Early last week, like every other red-blooded male on the Internet, I was titillated by images of naked celebrities. An anonymous redditor had hacked into the iCloud service and made public photos that had previously only been left to the imaginations of their fans. Jennifer Lawrence and Kate Upton were among the high-profile victims of the hack, with hundreds more under threat of further violations of their privacy.
It’s believed that the hackers took advantage of a security loophole in Apple’s Find My iPhone service to gain access to iCloud, but Apple claims the hackers made use of social hacking methods instead. This absolves Apple of any responsibility in the matter – a perspective that is shared by a number of pundits.
(Of course, here in the Philippines, this would prompt nothing less than a Senate investigation.)
Right around the same time, in the United Kingdom, an independent commission looking into allegations of systematic sexual crimes in the town of Rotherham, released its report. It expands the scope of the initial allegations of abduction, rape and sexual traffic of minors to a conservative estimate of 1,400 victims across a period of 16 years. The failure of government to protect the innocent goes beyond shocking – at the very least, it was criminally negligent. At worst, it was a cover-up that managed to perpetuate sexual slavery among minors for over a decade and a half.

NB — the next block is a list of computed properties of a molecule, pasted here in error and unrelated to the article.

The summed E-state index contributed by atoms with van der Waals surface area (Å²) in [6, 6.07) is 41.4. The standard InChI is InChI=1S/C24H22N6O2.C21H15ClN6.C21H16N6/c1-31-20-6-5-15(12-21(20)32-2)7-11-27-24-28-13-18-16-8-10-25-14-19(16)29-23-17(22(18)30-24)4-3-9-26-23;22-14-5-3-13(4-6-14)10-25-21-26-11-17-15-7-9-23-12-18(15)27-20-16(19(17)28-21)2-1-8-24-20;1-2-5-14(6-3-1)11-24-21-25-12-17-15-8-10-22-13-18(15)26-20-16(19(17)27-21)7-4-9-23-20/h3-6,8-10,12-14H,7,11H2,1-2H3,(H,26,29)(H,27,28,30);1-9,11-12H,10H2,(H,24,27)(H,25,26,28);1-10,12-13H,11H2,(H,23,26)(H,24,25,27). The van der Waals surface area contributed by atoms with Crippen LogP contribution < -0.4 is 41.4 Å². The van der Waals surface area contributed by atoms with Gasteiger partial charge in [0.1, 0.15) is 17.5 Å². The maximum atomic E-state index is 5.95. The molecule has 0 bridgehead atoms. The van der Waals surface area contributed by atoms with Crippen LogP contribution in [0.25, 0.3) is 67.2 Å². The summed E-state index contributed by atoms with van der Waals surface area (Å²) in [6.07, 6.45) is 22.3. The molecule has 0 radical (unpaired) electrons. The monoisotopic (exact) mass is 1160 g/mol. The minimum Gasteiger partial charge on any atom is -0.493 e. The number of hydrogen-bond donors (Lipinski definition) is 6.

Reading the stories uncovered by the British press, I felt a deep sense of disgust and shame.
What I’ve come to realize is that the Fappening and the Rotherham scandal aren’t two sides of the same coin. They exist on the same shameful continuum.
I’m trying to avoid moralizing here. Everyone has a different perspective on what is acceptable sexually, and that extends to what they consume content-wise. I don’t particularly enjoy hardcore bondage porn or stolen upskirt shots, but I’m willing to respect that someone else does.
I think where I draw the line is consent.
I don’t doubt that the celebrities consented to have their photos taken in compromising situations, but I am absolutely certain they didn’t agree to having them all over the Internet. Just as I’m certain that the Rotherham victims did not consent to what was done to them.
I’m lucky enough to do most of my work on the Internet. It’s become a major part of my life. Nearly 100% of my entertainment – television shows and movies, online gaming, podcasts and ebooks – is enabled by the Internet. If I were to make a list of things I’m most grateful for in my life, the Internet would be one of the first things on that list.
But I think the Internet has a lot of growing up to do.